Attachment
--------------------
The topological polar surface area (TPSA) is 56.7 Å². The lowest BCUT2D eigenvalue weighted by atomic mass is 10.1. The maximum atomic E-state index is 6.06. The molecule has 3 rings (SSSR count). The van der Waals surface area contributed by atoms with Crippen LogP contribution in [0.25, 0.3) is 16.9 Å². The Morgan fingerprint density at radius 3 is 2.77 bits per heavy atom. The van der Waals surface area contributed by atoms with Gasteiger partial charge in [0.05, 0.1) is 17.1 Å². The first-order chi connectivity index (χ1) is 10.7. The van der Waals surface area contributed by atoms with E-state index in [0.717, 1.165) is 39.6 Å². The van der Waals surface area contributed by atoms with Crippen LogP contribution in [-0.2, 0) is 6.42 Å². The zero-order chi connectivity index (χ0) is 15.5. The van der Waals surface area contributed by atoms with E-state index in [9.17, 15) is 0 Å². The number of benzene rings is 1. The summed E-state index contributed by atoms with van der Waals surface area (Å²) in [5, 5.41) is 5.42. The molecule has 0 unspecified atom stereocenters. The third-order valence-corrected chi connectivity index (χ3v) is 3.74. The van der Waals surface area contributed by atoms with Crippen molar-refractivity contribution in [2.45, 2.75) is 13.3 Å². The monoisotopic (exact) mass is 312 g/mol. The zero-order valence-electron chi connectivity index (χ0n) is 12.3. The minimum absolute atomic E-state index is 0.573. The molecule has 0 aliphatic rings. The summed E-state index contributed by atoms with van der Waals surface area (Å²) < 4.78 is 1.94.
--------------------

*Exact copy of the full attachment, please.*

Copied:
The topological polar surface area (TPSA) is 56.7 Å². The lowest BCUT2D eigenvalue weighted by atomic mass is 10.1. The maximum atomic E-state index is 6.06. The molecule has 3 rings (SSSR count). The van der Waals surface area contributed by atoms with Crippen LogP contribution in [0.25, 0.3) is 16.9 Å². The Morgan fingerprint density at radius 3 is 2.77 bits per heavy atom. The van der Waals surface area contributed by atoms with Gasteiger partial charge in [0.05, 0.1) is 17.1 Å². The first-order chi connectivity index (χ1) is 10.7. The van der Waals surface area contributed by atoms with E-state index in [0.717, 1.165) is 39.6 Å². The van der Waals surface area contributed by atoms with Crippen LogP contribution in [-0.2, 0) is 6.42 Å². The zero-order chi connectivity index (χ0) is 15.5. The van der Waals surface area contributed by atoms with E-state index in [9.17, 15) is 0 Å². The number of benzene rings is 1. The summed E-state index contributed by atoms with van der Waals surface area (Å²) in [5, 5.41) is 5.42. The molecule has 0 unspecified atom stereocenters. The third-order valence-corrected chi connectivity index (χ3v) is 3.74. The van der Waals surface area contributed by atoms with Crippen molar-refractivity contribution in [2.45, 2.75) is 13.3 Å². The monoisotopic (exact) mass is 312 g/mol. The zero-order valence-electron chi connectivity index (χ0n) is 12.3. The minimum absolute atomic E-state index is 0.573. The molecule has 0 aliphatic rings. The summed E-state index contributed by atoms with van der Waals surface area (Å²) < 4.78 is 1.94.